Performances Friday and Saturday by Pro Musica Colorado and St. Martin’s Chamber Choir
By Peter Alexander
It is one of the most famous stories in music history.
It was December, 1791. Mozart lay on his deathbed, with his family and friends gathered around. They sang for the dying composer, music from the Requiem that he might as well have been writing for himself and that he was never to complete. After his death, Mozart’s friends and students gathered up all the bits and pieces of music that lay scattered around the room and worked feverishly to finish the manuscript, so that Mozart’s widow could deliver a completed score to the eccentric count who had paid for it.
Out of all of the confusion there emerged a work that has captivated listeners ever since, in spite of the uncertain authorship of its various parts. “It’s a musical miracle and a mystery story wrapped into one,” says Cynthia Katsarelis, who will conduct performances of the Requiem Friday in Denver and Saturday in Boulder (7:30 p.m. April 8 at First Baptist Church in Denver, and April 9 at First United Methodist Church in Boulder).
Katsarelis, director of the Pro Musica Colorado Chamber Orchestra, has put together what she considers just about an ideal group of performers for the Requiem. “Pro Musica and (Denver’s) St. Martin’s Chamber Choir are practically a dream team for the Mozart Requiem,” she says. “And our soloists are all people who are just wonderful artists.
“It’s going to be different from a Mozart Requiem with a large orchestra and choir. Our size is more like the size that Mozart would have had, and there’s a kind of immediacy and a visceral quality to doing it with a chamber orchestra and a chamber choir. I think it’s a special team, and there’s incredible potential of being a worthy Requiem.”
Like all conductors who approach the Requiem, Katsarelis had to decide exactly what to perform. Mozart left different movements in differing degrees of incompletion: some merely had to be filled in according to a partial score, some had to be completed, and some had to be composed more or less from scratch.
Adding to the confusion, Mozart left behind what his widow called “scraps of paper” that may have held music, or instructions, or both. At least two different pupils undertook a completion. And all of their contributions were mixed together, and it was years before scholars were able to separate, more or less, who did what.
Today there are numerous performing versions to choose from. The score that was turned over to the count three months after Mozart’s death was essentially completed by Mozart’s pupil Franz Xaver Süssmayr. But Süssmayr was not a very good composer: Mozart didn’t think much of him, calling him “a duck in a thunderstorm,” and he made numerous mistakes in the score that he hurriedly finished.
And so there have been many subsequent versions that aim to correct and improve on Süssmayr. Some editors have gone so far as to write whole new movements to stand alongside Mozart. Katsarelis has chosen a version created by Franz Beyer in 1971 that sticks largely to Süssmayr’s version, but polishes some of his work.
There are three movements that Mozart never started, but Katsarelis thinks that Süssmayr had some help with those. “He claimed to have composed the Sanctus, the Benedictus and the Agnus Dei, but I’m not convinced of that, for reasons right out of the music,” she says. “I had my doubts to begin with. Süssmayr never, ever composed anything of the caliber of (those movements).”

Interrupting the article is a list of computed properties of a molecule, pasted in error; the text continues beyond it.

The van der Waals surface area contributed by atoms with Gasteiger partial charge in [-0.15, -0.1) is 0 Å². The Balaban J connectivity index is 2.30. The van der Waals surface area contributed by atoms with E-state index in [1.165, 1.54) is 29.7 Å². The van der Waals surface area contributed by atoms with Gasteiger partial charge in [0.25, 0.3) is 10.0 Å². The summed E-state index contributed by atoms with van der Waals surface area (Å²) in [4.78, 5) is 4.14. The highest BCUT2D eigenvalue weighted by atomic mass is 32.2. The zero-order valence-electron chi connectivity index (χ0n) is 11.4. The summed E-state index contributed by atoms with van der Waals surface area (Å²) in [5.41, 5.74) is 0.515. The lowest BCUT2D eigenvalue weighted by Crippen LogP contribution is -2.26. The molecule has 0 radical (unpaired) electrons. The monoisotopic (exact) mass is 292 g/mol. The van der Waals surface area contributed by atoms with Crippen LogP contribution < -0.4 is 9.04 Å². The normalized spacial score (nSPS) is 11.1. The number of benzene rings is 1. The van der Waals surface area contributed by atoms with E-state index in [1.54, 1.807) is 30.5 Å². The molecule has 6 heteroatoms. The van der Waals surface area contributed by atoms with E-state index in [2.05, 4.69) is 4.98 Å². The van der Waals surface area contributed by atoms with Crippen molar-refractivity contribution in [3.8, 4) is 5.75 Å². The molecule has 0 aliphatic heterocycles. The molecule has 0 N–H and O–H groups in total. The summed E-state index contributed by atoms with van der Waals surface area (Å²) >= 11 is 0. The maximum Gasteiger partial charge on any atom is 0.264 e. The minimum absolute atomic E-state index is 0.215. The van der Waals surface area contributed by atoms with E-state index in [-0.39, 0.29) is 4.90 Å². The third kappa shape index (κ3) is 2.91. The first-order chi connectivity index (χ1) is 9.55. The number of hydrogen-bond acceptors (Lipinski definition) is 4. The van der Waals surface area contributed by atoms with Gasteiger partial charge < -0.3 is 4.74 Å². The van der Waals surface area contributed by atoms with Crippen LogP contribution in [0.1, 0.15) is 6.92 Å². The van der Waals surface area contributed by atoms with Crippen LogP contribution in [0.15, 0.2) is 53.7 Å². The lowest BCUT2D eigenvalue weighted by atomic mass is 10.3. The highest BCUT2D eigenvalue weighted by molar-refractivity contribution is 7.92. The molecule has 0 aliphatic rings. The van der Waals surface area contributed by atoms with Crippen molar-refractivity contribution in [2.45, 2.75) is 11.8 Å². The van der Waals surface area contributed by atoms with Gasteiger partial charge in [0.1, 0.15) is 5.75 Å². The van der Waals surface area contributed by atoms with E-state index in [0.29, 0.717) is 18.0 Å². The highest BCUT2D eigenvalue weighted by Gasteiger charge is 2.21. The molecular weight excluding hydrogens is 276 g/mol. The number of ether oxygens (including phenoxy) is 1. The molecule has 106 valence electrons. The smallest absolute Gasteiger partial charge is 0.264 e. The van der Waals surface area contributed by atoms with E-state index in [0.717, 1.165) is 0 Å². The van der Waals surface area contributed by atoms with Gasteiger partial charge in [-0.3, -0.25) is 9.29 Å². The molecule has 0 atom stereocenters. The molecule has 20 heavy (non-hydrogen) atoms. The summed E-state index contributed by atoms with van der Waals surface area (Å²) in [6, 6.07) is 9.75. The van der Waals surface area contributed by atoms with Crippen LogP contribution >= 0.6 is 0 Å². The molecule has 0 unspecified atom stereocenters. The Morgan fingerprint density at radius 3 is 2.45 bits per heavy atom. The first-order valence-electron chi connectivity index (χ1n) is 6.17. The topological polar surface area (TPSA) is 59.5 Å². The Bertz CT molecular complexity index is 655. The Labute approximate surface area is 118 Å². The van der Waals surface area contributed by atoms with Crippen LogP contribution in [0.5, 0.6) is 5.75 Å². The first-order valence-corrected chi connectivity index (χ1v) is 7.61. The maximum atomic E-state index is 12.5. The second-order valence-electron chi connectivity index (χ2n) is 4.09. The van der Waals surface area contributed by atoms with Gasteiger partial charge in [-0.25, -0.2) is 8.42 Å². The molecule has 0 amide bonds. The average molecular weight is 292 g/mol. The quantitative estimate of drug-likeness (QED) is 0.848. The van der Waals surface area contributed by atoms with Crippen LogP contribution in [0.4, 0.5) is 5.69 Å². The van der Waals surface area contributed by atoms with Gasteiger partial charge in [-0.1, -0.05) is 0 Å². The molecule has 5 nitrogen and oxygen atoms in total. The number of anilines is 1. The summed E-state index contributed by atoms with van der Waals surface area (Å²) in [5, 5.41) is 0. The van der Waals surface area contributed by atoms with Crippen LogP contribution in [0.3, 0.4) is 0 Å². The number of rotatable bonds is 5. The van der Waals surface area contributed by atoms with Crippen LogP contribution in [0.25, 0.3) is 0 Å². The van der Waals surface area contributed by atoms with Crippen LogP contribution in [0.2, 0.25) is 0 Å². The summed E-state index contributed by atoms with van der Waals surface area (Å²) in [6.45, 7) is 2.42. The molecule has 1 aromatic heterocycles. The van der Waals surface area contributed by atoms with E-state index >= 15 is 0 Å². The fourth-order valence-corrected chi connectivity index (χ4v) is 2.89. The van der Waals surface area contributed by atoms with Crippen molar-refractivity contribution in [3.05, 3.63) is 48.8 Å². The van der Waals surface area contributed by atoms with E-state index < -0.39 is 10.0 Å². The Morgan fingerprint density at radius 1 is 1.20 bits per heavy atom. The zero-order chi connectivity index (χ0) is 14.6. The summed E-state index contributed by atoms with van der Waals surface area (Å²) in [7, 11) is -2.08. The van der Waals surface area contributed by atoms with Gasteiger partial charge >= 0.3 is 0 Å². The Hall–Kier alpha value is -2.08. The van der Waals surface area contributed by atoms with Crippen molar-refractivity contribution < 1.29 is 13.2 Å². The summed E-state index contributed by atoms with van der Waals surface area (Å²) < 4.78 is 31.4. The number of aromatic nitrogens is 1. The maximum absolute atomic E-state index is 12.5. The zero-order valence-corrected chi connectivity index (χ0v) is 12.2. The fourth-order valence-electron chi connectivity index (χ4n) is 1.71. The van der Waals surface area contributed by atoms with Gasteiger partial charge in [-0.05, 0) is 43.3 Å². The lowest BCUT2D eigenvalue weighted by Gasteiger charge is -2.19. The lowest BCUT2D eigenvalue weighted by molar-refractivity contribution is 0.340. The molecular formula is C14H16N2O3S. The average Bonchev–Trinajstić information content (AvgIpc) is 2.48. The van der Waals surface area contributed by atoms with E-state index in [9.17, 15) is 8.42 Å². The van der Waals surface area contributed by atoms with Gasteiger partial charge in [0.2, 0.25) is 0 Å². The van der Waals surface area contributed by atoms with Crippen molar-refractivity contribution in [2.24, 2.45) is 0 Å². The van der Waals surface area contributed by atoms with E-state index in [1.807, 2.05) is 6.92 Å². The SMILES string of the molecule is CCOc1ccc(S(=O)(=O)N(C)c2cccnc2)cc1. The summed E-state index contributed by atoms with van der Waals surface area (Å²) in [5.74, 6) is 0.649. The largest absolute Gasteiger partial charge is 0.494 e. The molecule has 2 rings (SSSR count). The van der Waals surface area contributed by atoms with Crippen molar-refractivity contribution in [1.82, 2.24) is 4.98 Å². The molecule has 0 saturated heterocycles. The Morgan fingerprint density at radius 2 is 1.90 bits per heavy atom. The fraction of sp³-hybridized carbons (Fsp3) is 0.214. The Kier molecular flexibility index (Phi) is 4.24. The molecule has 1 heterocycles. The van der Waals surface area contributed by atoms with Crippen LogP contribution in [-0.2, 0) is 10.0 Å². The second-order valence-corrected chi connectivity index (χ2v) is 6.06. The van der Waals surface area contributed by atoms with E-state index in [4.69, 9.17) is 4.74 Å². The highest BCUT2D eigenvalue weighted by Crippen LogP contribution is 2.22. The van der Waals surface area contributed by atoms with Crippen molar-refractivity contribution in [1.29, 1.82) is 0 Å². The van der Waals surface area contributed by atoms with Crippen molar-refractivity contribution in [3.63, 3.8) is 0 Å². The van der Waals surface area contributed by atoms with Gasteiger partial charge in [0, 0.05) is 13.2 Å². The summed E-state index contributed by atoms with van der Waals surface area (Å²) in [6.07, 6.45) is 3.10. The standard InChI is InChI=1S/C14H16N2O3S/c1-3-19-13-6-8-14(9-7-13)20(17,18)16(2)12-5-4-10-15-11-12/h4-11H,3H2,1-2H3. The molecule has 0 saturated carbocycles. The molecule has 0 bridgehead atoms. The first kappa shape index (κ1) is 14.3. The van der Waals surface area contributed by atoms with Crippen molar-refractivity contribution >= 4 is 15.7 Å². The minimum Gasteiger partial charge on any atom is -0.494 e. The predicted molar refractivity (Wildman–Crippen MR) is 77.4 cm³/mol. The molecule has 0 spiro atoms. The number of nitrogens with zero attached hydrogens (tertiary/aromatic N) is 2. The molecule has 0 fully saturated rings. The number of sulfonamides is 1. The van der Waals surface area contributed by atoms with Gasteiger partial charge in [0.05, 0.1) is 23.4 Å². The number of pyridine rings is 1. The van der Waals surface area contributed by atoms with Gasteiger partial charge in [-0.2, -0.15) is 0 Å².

She has a “sneaking suspicion,” she says, that the scraps of paper that Mozart left had music on them that Süssmayr was able to use. And, she adds conspiratorially, “I have a theory that I actually don’t have an ounce of historical evidence for, but during the time that Süssmayr was completing the Requiem, he was studying with Salieri.”
That Salieri? The one who definitely didn’t poison Mozart but was still the villain of the play and movie Amadeus?
Yes, that one. “I just have this sneaking suspicion that Salieri might have helped,” she says. And it’s definitely not the craziest theory about the Requiem, which has attracted conspiracy stories from the date its very first performance.
Regardless of who wrote those movements, and whose help they might have had, “the meat of the Requiem is what Mozart wrote,” Katsarelis affirms. And after the disputed movements, the Requiem ends with two more movements that re-use Mozart’s music from the beginning.
Following the Requiem, the concert will include one more short piece, Mozart’s beautiful and elegiac Ave verum corpus, composed only months before the Requiem. “By doing the Ave verum corpus, we’re absolutely sure that we’ll be ending with Mozart, no question,” Katsarelis explains. “It’s a piece that everybody knows and loves, and it’s a very comforting and beautiful piece.”
In spite of the mystery and confusion, the different hands that touched the Requiem, and all of the controversy that has swirled around the piece over the centuries, “the fact the sublime music comes through is pretty miraculous,” Katsarelis says. “It is deeply moving to do the piece that was the last thing Mozart composed.
“He made it the most beautiful music that he could possibly write. That’s his final gift to us, and it’s one that I receive very gratefully, and that we’ll share on Friday and Saturday.”
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Pro Musica Colorado Chamber Orchestra
Cynthia Katsarelis, music director
St. Martin’s Chamber Choir
Timothy J. Krueger, artistic director
Amanda Balestrieri, soprano
Leah Biesterfeld, alto
Joseph Gaines, tenor:
David Farwig, bass
W.A. Mozart: Requiem, K626
W.A. Mozart: Ave Verum Corpus, K618
Friday, April 8, First Baptist Church, 1373 Grant St., Denver
Saturday, April 9, First United Methodist Church, 1421 Spruce St., Boulder
Both concerts at 7:30 p.m.
Pre-concert talk at 6:30 p.m. both evenings
NB: Edited to correct typos 4.7.16.